What's there? Shall I not then be stifled in the vault,

Enter Servants, with spits, logs, and baskets. To whose foul mouth no healthsome air breathesin,

1st Serv. Things for the cook, sir ; but I know And there die strangled ere my Romeo comes ?

not what. Or if I live, is it not very like The horrible conceit of death and night,

Cap. Make haste, make haste [Exit 1st Servant].

-Sirrah, fetch drier logs: Together with the terror of the place,

Call Peter; he will shew thee where they are. As in a vault, an ancient receptacle,

2nd Serv. I have a head, sir, that will find out Where, for these many hundred years, the bones

logs, Of all my buried ancestors are packed : Where bloody Tybalt, yet but green in earth,

And never trouble Peter for the matter. [Exit.

Cap. 'Mass, and well said. A merry whoreLies festering in his shroud : where, as they say,

son! ha, At some hours in the night, spirits resort :

Thou shalt be loggerhead.--Good faith, 't is day: Alack, alack! is it not like that I,

The County will be here with music straight, So early waking,—what with loathsome smells,

[Music within. And shrieks like mandrakes' torn out of the earth,

For so he said he would. I hear him near.That living mortals, hearing them, run mad :

Nurse!— Wife!—what, ho!-what, nurse, I say! O! if I wake, shall I not be distraught, Environéd with all these hideous fears ;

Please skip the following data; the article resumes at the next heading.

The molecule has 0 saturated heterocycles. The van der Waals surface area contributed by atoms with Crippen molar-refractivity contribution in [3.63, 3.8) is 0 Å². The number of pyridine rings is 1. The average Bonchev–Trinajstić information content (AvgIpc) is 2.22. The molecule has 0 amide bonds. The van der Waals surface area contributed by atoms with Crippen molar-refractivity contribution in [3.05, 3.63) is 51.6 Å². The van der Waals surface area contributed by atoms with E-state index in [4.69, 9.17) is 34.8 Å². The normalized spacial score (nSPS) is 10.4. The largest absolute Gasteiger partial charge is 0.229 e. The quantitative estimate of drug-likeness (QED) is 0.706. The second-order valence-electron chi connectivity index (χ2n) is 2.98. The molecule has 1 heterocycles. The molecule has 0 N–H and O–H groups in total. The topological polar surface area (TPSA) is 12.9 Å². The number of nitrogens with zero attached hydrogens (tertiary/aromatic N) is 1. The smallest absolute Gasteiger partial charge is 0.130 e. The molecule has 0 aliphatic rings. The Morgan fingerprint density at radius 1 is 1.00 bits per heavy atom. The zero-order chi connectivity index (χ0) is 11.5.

Enter Nurse. And madly play with my forefathers' joints;

Go, waken Juliet; go, and trim her up: And pluck the mangled Tybalt from his shroud;

shroud; I'll go and chat with Paris.-Hie; make haste, And in this rage, with some great kinsman's bone,

Make haste! the bridegroom he is come already. As with a club, dash out my desperate brains ?

Make haste, I say !

[Exeunt. 0, look! methinks, I see my cousin's ghost Seeking out Romeo, that did spit his body Upon a rapier's point !-Stay, Tybalt, stay !Romeo, I come! this do I drink to thee.

Scene V.--Juliet's Chamber; Juliet on the bed. [She throws herself upon the bed.

Enter Nurse.
Nurse. Mistress! what, mistress! Juliet!-

fast, I warrant her, she.-
Scene IV.-Capulet's Hall.

Why, lamb! why, lady! fie, you slug-a-bed!

Why, love, I say! madam! sweetheart! why, bride! Enter Lady Capulet and Nurse.

What, not a word !--you take your pennyworths Lady C. Hold, take these keys, and fetch more

now : spices, nurse.

Sleep for a week; for the next night, I warrant, The County Paris hath set up his rest

But one thing to rejoice and solace in, That you shall rest but little.—God forgive me, | And cruel death hath catched it from my sight. (Marry, and amen!) how sound is she asleep! Nurse. O woe! O woful, woful, woful day! I needs must wake her.—Madam, madam, madam! | Most lamentable day! most woful day, Ay, let the County take you in your bed;

That ever, ever I did yet behold! He'll fright you up, i' faith.– Will it not be? O day, O day, 0 day! O hateful day! What, drest, and in your clothes! and down again! Never was seen so black a day as this : I must needs wake you :-Lady, lady, lady! 0 woful day, O woful day! Alas, alas !—Help, help! my lady 's dead ! Par. Beguiled, divorcéd, wrongéd, spited, slain! 0, well-a-day, that ever I was born !